Today we are inspired by the remarkable Dan Ariely, author of the must-read for the students of leadership Predictably Irrational. In his research Prof. Dan found that when one asks individuals to remember a fundamental moral code before taking tests the levels of cheating plummet. He interpreted this to mean that “reminders of morality—right at the point where people are making a decision—appear to have an outsize effect on behavior.”
In his studies people were asked to recall the Ten Commandments, sign an honesty pledge or swear on a Bible (Christians, non-Christians and non-believers alike). The action had the same effect on everyone. The key variables seem to be
- Reminding people about their core values and
- Having them take some sort of action, however minimal, in reference to their core values.
Core values are to police what basic anatomy is to the surgeon. We know that when officers get into any sort of jackpot it’s usually a case of situational values trumping core values. Many factors are at play — insufficient training, emotional overload, character defects, personal problems contributing to the overload, etc. But whatever factors are at work, the problem is the superseding of core values by situational values.
So. Here’s a thought for police and CJ leaders. And please, no objections about the unions or “guys will do this or guys won’t do that.” Use some imagination, humor and goodwill and the few recalcitrants will soon find themselves scurrying to get involved.
Initiate a project inside your organization in which you ask every member to write down his or her core values. Then do a variety of activities that refresh each person on his or her core values over time. Here are some ideas for activities.
Get your IT guys to make some sort of home page for each member. When he or she log on to enter reports or look up a menu s/he sees her core values statement first.
Post a small number of individuals’ core value statement in the guardroom. We post stats on how many citation each issues and on available OT and details, so why not core values?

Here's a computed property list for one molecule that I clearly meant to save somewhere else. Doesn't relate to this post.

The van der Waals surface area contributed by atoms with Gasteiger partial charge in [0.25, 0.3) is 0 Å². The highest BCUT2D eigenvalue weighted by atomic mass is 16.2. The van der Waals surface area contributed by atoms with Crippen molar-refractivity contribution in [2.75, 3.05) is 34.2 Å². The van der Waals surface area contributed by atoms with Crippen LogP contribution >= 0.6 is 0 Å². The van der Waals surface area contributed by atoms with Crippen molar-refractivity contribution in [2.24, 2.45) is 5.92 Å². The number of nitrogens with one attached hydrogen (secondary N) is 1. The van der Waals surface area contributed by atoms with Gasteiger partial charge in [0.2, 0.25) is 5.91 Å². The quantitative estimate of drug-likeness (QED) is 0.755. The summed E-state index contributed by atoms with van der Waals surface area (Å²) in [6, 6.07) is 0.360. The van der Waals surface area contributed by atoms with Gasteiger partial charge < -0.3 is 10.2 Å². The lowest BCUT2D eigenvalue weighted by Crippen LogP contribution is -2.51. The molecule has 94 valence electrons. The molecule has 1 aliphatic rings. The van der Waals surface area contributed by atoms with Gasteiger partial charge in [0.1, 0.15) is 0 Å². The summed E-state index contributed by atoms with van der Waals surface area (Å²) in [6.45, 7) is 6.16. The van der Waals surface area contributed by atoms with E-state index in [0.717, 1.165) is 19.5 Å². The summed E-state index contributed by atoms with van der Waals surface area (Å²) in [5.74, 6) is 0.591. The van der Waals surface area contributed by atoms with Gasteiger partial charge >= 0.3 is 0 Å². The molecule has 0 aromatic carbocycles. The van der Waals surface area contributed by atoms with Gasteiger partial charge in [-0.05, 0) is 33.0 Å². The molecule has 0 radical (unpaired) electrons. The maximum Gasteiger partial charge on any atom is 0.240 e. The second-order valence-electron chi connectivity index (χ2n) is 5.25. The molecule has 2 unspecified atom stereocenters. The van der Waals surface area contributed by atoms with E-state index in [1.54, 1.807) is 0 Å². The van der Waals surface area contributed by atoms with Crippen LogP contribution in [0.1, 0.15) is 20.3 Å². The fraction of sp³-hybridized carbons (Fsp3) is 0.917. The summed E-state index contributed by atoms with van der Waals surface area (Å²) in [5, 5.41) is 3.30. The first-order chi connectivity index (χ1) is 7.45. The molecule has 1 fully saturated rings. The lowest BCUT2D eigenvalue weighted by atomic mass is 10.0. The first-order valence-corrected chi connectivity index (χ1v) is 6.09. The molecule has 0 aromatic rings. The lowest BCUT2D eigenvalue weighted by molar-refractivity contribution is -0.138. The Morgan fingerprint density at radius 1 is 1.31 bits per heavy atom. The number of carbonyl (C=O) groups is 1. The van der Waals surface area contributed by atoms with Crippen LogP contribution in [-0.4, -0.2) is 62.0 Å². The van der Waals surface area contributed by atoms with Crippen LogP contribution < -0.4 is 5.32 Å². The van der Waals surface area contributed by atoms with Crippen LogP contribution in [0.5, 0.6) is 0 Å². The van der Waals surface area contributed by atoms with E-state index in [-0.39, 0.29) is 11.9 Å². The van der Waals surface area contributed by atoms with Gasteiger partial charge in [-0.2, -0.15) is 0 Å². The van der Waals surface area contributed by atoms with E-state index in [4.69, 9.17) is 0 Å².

Do a study of which values pop up most frequently across all core values statements and post that in the lobby of the station. Also put the results on a sign on the front lawn/parking area of the station or HQ.
Publish (cheaply) a booklet — the Core Values Book — that has every members’ core values statement. Ask local high school students to illustrate it.
Make a poster of selected core values statement and distribute it around the city, to schools, libraries, stores, churches, etc.
Ask the mayor or manager/selectpersons to do a town or citywide campaign for all public servants.
Do an annual Core Values Cookout in the parking lot and ask elementary school children to make art projects based on the ideas in the Core Values Book. Have an art show at the CV Cook-out. (Put up every child’s work and every family will come! Buy lots of hot dogs.)
Here’s the post from Dan Ariely’s blog, Ask Dan, that prompted the thought above.
I work for the central organization of a large church, and my job includes dealing with “crooked” priests of one form or another. For now, let’s think only of the embezzlers, of whom there are, sadly, far too many.
This got me thinking about the experiment you and some colleagues ran a few years ago, which showed that levels of cheating plummeted when participants were asked to recall the Ten Commandments right before taking a test. As you wrote, “reminders of morality—right at the point where people are making a decision—appear to have an outsize effect on behavior.”
Your own Ten Commandments experiment suggests that a priest who, as a matter of daily or weekly ritual, recites religious teachings should be highly moral. But I see every day that this isn’t so.
What’s going on here? Can repetition cause “creed fatigue”?
As you pointed out, our experiments show that people became more honest when we got them to think about the Ten Commandments, swear on the Bible (which, interestingly, worked for atheists too) or even just sign their name first on a document. But our experiments were a one-shot exercise, and we don’t have data about what would happen if we repeated them over time.
Even so, I would guess that as such actions (including rituals) become routinized, we would stop thinking about their meanings, and their effect on our morality would drop. This is why I recommend that universities not only set up honor codes but have their students write down their own version of that code before writing each exam and paper—thereby minimizing the chances that these could become thoughtless habits.
Such procedures would be hard to implement in a religious setting, of course, so I’m not sure I have an easy answer for you or your church. Maybe your role should be to try to give the priests more clear-cut rules, reduce their ability to rationalize their actions and eliminate conflicts of interests.
Still, on a more optimistic note: Have you considered the possibility that these rituals are in fact having a positive effect—and that without them, these individuals would behave far worse?